The Heads of the Catholic Church and of the Russian Orthodox church met in Cuba and in a 30-point declaration reaffirmed their commitment to Human Dignity and the Sanctity of Life
The declaration makes direct reference among others to three areas of mutual concern. First, it expresses concern about “threats to the inalienable right to life, to the family, to the marriage”. They also condemn the spread of euthanasia practices that cause people to feel that they are a burden on their families and on society in general. Finally, they proclaim their opposition to certain aspects of the use of Biomedical reproduction technology which is presented on a manipulation of human life.
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Pope Francis and Patriarch Kirill Call for Respect for the Inalienable Right to Life
Friday, February 12, 2016
Pope Francis and Patriarch Kirill of Moscow and All Russia met today in Cuba in an historic first meeting between the Roman Catholic and Eastern Orthodox churches since 1054 when the "Great Schism" began. The religious leaders issued a joint declaration that declared, "It is with joy that we have met like brothers in the Christian faith who encounter one another "to speak face to face" (2 Jn 12), from heart to heart, to discuss the mutual relations between the Churches, the crucial problems of our faithful, and the outlook for the progress of human civilization."
The 30 point declaration discussed past history and faith while looking at the challenges of the contemporary world and the need for the Church to respond stating, "Human civilization has entered into a period of epochal change. Our Christian conscience and our pastoral responsibility compel us not to remain passive in the face of challenges requiring a shared response."
Three areas of mutual concern listed in the declaration are ones that pro-life and pro-family organizations engage on a daily basis-- threats to the inalienable right to life, to the family, and to marriage. In regards to abortion, Pope Francis and Patriarch Kirill exhorted, "We call on all to respect the inalienable right to life. Millions are denied the very right to be born into the world. The blood of the unborn cries out to God (cf. Gen 4:10)."
They raised concern over the emergence of "so-called euthanasia" which they stated, "leads elderly people and the disabled... to feel that they are a burden on their families and on society in general."
Biomedical reproduction technology was presented as "the manipulation of human life" with the religious leaders stating that it "represents an attack on the foundations of human existence, created in the image of God."
The three sections on family, marriage and respect for life follow:
19. The family is the natural centre of human life and society. We are concerned about the crisis in the family in many countries. Orthodox and Catholics share the same conception of the family, and are called to witness that it is a path of holiness, testifying to the faithfulness of the spouses in their mutual interaction, to their openness to the procreation and rearing of their children, to solidarity between the generations and to respect for the weakest.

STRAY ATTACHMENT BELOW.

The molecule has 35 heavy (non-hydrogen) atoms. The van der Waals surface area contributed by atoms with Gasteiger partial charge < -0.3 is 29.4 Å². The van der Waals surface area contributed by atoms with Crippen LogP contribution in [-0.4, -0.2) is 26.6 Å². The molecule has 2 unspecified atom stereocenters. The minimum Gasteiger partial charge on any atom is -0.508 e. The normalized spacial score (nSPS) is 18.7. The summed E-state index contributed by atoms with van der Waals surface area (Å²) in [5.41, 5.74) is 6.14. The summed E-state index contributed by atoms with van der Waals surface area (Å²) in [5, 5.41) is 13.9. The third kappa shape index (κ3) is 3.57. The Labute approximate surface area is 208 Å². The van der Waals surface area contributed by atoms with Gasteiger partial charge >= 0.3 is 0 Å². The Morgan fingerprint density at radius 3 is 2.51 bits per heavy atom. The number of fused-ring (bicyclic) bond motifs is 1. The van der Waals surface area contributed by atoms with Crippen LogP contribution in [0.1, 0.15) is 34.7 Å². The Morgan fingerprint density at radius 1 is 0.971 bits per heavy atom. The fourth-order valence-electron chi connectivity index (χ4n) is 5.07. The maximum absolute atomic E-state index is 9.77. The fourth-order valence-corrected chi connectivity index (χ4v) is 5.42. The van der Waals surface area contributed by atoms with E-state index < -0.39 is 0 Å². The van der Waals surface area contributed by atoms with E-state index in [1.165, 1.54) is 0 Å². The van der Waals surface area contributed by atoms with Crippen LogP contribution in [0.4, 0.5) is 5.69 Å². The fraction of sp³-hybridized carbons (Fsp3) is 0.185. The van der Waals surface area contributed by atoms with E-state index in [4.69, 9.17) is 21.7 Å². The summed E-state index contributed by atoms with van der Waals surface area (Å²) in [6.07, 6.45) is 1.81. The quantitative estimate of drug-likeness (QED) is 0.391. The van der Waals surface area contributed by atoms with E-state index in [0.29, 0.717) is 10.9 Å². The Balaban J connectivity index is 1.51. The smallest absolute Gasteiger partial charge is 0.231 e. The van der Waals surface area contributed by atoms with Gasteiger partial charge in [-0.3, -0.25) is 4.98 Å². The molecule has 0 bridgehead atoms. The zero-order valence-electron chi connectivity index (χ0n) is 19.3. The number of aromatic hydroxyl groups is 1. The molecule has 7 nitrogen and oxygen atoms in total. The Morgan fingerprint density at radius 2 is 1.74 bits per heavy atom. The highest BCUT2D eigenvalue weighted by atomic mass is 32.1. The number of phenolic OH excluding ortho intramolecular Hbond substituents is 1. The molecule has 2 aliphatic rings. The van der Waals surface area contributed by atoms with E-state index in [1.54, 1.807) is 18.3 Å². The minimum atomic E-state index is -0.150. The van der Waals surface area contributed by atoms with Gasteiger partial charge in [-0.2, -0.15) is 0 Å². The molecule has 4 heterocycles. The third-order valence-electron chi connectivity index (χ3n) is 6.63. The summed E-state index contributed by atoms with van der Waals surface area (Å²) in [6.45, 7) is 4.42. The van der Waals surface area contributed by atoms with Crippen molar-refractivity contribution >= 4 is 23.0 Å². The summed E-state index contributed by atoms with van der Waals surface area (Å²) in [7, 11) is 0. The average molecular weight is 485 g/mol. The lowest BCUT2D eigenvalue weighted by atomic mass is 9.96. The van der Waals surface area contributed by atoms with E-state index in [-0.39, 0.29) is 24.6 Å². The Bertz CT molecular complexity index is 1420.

20. The family is based on marriage, an act of freely given and faithful love between a man and a woman. It is love that seals their union and teaches them to accept one another as a gift. Marriage is a school of love and faithfulness. We regret that other forms of cohabitation have been placed on the same level as this union, while the concept, consecrated in the biblical tradition, of paternity and maternity as the distinct vocation of man and woman in marriage is being banished from the public conscience.
21. We call on all to respect the inalienable right to life. Millions are denied the very right to be born into the world. The blood of the unborn cries out to God (cf. Gen 4:10). The emergence of so-called euthanasia leads elderly people and the disabled begin to feel that they are a burden on their families and on society in general. We are also concerned about the development of biomedical reproduction technology, as the manipulation of human life represents an attack on the foundations of human existence, created in the image of God. We believe that it is our duty to recall the immutability of Christian moral principles, based on respect for the dignity of the individual called into being according to the Creator's plan.
The joint declaration began by stating their pressing mutual concern for the religious persecution of Christians in the world today:
"Our gaze must firstly turn to those regions of the world where Christians are victims of persecution. In many countries of the Middle East and North Africa whole families, villages and cities of our brothers and sisters in Christ are being completely exterminated. Their churches are being barbarously ravaged and looted, their sacred objects profaned, their monuments destroyed. It is with pain that we call to mind the situation in Syria, Iraq and other countries of the Middle East, and the massive exodus of Christians from the land in which our faith was first disseminated and in which they have lived since the time of the Apostles, together with other religious communities."
PNCI is thankful for the Declaration by Pope Francis and Patriarch Kirill which recognizes the challenges to life, marriage and family that confront our world today and the need for a united response. May their words help to unite efforts around the world among people of all religious faiths.